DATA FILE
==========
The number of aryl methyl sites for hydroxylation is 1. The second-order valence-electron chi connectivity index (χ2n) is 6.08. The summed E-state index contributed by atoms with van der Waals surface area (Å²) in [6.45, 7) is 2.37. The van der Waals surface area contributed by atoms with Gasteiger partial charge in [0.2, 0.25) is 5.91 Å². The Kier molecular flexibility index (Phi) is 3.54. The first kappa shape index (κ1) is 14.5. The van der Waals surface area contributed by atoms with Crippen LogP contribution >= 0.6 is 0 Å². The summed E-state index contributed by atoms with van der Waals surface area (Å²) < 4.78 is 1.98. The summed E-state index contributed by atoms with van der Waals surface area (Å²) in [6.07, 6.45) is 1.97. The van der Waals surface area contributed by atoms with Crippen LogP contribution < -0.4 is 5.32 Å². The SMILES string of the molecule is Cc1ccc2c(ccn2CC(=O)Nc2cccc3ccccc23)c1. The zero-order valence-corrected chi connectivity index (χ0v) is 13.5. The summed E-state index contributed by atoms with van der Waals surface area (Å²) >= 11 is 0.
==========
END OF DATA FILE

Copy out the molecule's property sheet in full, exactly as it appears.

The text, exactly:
The number of aryl methyl sites for hydroxylation is 1. The second-order valence-electron chi connectivity index (χ2n) is 6.08. The summed E-state index contributed by atoms with van der Waals surface area (Å²) in [6.45, 7) is 2.37. The van der Waals surface area contributed by atoms with Gasteiger partial charge in [0.2, 0.25) is 5.91 Å². The Kier molecular flexibility index (Phi) is 3.54. The first kappa shape index (κ1) is 14.5. The van der Waals surface area contributed by atoms with Crippen LogP contribution >= 0.6 is 0 Å². The summed E-state index contributed by atoms with van der Waals surface area (Å²) < 4.78 is 1.98. The summed E-state index contributed by atoms with van der Waals surface area (Å²) in [6.07, 6.45) is 1.97. The van der Waals surface area contributed by atoms with Crippen LogP contribution < -0.4 is 5.32 Å². The SMILES string of the molecule is Cc1ccc2c(ccn2CC(=O)Nc2cccc3ccccc23)c1. The zero-order valence-corrected chi connectivity index (χ0v) is 13.5. The summed E-state index contributed by atoms with van der Waals surface area (Å²) >= 11 is 0.